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The Rise of Omega-6

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Jeez, what does an essential fatty acid gotta do around here to get a little respect?

Sometimes it’s just a matter of having research catch up with you. At least that’s the case with omega-6 fatty acids, which have long existed under a cloud of doubt as to the role they play in health and wellness.

fats_and_oils.jpgFor awhile, there was no role. There was rumor and innuendo that this sibling of omega-3 even contributed to inflammation, a significant component of heart disease. But the science was always murky and nothing conclusive was ever proved. Consumers heard just enough of the concerns without knowing the full facts, and so omega-6 has languished as one of those questionable compounds that might — or might not — help you stay healthy.

Enter the American Heart Association, which has released an advisory recommending that Americans make sure they make omega-6 fatty acids a part of their diet.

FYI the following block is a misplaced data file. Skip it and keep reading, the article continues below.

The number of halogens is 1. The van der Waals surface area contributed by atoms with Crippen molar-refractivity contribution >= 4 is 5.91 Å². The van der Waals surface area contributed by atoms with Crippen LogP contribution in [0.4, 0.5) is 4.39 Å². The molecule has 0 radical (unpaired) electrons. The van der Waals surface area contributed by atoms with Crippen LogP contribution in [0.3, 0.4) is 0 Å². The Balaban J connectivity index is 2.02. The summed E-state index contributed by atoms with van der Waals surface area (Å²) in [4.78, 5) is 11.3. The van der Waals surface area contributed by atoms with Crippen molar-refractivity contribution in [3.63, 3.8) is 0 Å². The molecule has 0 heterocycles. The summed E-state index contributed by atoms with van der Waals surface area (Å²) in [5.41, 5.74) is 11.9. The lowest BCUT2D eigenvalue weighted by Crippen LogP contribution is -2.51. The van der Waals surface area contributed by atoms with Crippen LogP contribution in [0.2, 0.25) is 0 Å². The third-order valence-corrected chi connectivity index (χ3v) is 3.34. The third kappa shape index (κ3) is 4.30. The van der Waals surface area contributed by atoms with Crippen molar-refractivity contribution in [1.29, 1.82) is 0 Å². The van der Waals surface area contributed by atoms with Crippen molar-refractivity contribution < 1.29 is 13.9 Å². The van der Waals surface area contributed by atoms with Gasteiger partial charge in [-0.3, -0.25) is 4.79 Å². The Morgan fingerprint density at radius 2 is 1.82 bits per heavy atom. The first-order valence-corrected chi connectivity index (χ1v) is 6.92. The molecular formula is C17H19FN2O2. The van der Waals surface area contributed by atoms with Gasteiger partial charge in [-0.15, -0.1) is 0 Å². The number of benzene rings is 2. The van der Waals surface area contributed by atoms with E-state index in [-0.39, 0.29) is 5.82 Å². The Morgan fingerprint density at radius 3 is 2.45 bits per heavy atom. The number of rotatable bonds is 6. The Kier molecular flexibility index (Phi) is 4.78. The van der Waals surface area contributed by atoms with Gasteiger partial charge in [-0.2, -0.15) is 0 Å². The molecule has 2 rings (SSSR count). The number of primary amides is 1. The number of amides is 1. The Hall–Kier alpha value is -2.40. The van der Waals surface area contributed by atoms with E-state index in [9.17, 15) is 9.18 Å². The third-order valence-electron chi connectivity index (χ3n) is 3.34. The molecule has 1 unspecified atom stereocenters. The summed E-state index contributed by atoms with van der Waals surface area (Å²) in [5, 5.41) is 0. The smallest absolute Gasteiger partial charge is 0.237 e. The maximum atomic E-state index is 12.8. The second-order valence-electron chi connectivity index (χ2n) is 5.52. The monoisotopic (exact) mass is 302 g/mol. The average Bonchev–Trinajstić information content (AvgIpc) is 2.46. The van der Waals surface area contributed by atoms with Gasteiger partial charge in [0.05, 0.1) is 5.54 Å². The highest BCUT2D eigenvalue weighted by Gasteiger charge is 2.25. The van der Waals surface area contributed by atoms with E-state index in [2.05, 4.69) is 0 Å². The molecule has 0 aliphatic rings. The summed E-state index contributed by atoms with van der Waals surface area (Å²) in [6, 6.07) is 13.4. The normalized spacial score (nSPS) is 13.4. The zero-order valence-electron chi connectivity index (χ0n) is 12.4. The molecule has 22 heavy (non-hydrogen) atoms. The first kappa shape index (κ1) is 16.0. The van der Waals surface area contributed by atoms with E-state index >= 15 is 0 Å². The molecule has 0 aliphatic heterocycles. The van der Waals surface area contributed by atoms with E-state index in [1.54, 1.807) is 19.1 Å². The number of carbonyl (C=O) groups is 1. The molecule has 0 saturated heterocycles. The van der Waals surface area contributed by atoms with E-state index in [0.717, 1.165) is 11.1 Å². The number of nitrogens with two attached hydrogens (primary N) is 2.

“If you look at all the data that relate to omega-6 fatty acid consumption and risk for disease, it does not appear there’s any harm, and much more, there’s probably a substantial amount of evidence that indicates a benefit,” said Dr Robert Eckel, a professor of medicine at the University of Colorado’s Denver School of Medicine and past president of the AHA.

The good news for consumers is that omega-6, a polyunsaturated fatty acid, is found naturally in most vegetable-based oils, so chances are they’re getting their recommended daily allowance simply by cooking with it, and these are the kind of tidbits that supermarket dietitians can easily point out during cooking classes or store tours.

The AHA’s current recommendation is 5% to 10% of daily calories from omega-6 fatty acids, or 12 to 22 grams per day, and for it to replace saturated or trans fats wherever possible. Finally, some respect!

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